Everyone has a friend, you know, “that” friend who brings certain movies or music into your life that you wouldn’t have found otherwise. So it was with The Rocky Horror Picture Show, that a “jump to the left” opened up a wild phantasmagoria I wouldn’t begin to deconstruct till much later in life. Remove the absurdity and you have a rock musical examining the dynamics between gender, politics, and, yes, popular culture. Let’s jump into exploring the “science fiction, double feature!”
Two American youths, Brad and Janet (Barry Bostwick and Susan Sarandon), end up trapped in the house of Dr. Frank-N-Furter (Tim Curry) on the same day he’s unveiling his latest creation.
Celebrating its fortieth anniversary, The Rocky Horror Picture Show is oft called the cultiest of cult classics, whose absurd plot is perceived as dangerous and rebellious; the apotheosis of cool because a man dresses in fishnets and the plot makes little sense. (Remember when Glee tried to “pay tribute?”) I say this because it often belittles a film that, I consider, a landmark in my own film development and may be more intelligent than it’s given credit for.
On the surface it’s a loving tribute to popular culture; the culture of 1950s sci-fi and B-movies to be precise. “Science Fiction/Double Feature,” the film’s opening number, lovingly gives shout-outs to the likes of Forbidden Planet (1956), Day of the Triffids (1963), and more, all sung with the help of some crimson, disembodied, lips. From there the plot borrows heavily from Frankenstein with Frank-N-Furter as the mad doctor creating life (albeit Frank comes with some intriguing Nazi imagery associated with him, hearkening back to grittier, exploitation era cinema). Later references to RKO and King Kong (1933) create a world swathed in nostalgia, ultimately putting the nail in the coffin of 1950s nostalgia.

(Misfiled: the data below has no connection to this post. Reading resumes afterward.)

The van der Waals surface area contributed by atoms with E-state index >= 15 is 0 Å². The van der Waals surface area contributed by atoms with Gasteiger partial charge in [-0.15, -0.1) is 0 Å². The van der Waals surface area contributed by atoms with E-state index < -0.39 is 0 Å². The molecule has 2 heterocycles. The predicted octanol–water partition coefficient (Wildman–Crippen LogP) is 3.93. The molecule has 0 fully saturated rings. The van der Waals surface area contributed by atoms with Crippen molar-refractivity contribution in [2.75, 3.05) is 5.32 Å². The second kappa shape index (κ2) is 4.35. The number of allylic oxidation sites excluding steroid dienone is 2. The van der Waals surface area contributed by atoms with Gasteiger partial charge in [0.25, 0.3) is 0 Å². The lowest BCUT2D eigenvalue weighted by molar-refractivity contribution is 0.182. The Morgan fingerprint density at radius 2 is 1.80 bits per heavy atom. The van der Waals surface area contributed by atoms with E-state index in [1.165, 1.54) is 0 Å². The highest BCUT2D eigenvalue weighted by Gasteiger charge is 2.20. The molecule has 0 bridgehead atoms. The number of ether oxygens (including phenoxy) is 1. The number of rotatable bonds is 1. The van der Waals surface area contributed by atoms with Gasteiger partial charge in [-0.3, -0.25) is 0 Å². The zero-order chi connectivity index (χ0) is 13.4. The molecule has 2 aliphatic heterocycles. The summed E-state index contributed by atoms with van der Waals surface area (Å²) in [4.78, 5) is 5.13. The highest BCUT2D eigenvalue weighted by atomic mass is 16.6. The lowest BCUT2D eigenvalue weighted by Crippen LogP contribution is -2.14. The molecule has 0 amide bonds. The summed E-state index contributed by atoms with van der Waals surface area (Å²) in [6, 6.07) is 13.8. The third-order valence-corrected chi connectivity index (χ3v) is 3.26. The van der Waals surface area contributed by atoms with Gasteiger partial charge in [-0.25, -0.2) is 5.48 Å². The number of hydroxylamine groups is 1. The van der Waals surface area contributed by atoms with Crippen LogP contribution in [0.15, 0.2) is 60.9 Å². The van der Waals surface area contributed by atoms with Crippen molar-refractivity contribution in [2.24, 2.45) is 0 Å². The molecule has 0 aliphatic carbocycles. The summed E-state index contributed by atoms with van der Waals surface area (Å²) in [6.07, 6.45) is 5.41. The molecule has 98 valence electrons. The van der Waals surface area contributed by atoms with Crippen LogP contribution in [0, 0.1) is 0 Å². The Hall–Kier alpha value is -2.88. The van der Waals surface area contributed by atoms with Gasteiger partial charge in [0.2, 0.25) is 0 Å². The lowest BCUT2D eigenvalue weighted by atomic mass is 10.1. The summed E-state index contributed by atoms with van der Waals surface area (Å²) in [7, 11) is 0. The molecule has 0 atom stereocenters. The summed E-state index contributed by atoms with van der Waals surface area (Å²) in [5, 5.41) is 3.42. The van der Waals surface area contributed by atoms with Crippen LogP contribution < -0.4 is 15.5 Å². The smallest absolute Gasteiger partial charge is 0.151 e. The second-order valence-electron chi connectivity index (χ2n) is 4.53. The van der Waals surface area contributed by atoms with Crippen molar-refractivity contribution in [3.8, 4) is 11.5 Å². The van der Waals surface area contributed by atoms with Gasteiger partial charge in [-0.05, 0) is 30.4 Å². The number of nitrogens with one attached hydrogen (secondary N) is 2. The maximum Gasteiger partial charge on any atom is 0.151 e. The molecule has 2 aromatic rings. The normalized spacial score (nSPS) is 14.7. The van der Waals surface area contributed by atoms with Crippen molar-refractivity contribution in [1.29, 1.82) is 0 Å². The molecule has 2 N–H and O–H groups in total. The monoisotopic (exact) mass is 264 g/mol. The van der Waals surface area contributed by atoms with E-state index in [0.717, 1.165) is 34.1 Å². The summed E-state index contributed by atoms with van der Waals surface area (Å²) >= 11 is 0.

Though based on a 1973 London stageplay, the 1975 film presents the 1950s as an era of naivete, sexual repression, and generally the things we’ve come to identify the 1950s with. Brad and Janet are described as two average Americans, and with that comes being boring and doomed for marriage and predictability. Who better to encapsulate these tropes than Bostwick and Sarandon? Unlike Bostwick’s Brad, Janet actually goes through a conversion, being “seduced” (although the more honest word is raped) by Frank-N-Furter and later finding her own sexual awakening with Rocky, a thinly veiled testament to the Women’s Movement of the period. Brad, himself the typical American male – vowing that nothing can harm Janet because “I’m here,” as if the presence a male is relative to the level of danger – he too finds pleasure, or at least acceptance, of an alternative lifestyle filled with homosexuality and women’s clothes.
There’s been much written about what The Rocky Horror Picture Show “means,” and the above discussion about the 1950s, nostalgia, and B-movie element are well tread territory. There’s also some amazing essays about its connections to the glam rock movement and David Bowie. However, much of the movie, shows an exaggerated presentation of what conservatives “assumed” the alternative lifestyles – whether it be hippies, religious followers, etc. – were doing with their time; that of engaging in crazy sex, following cults, and converting straight-laced Americans to a world of sin, debauchery, murder and cannibalism.
Brad and Janet’s descent into madness certainly plays in to narrative tropes of 1950s exploitation and cautionary films (think 1936’s Reefer Madness), while simultaneously showing more acceptance of outsiders. Conversely, Frank-N-Furter’s murder and mutilation of 1950s figurehead Eddie (Meatloaf) shows the unhappiness of the 1950s and 1960s. It may have been apple pie seguing into free love, but it often came at the expense of a war (post-WWII into Vietnam) and political immortality – take note of Brad listening to Nixon’s 1974 resignation speech before arriving at “the Frankenstein place.”
These differing contexts will hopefully give you an anchor while watching what is, beyond a shadow of a doubt, a rollicking musical. Tim Curry rocks fishnets better than anyone I know, man or women, and it’s impossible not to find yourself seduced into his world of Charles Atlas and leather jackets. Richard O’Brien, helmer of the original musical and this script, terrifies and intrigues as Riff-raff whom, alongside his sister, Magenta (a saucy Patricia Quinn) have a B-plot that’s often more intriguing by what’s left unspoken. When Riff-raff declares, “They never liked me!” at the end, there’s a tacit agreement that Brad and Janet were the final straw in a long line of injustices.
20th Century Fox’s latest Blu-ray release doesn’t differ much from the 35th anniversary edition released in 2010, but if you haven’t already bought it, now’s the time! Get ready to the Time Warp again!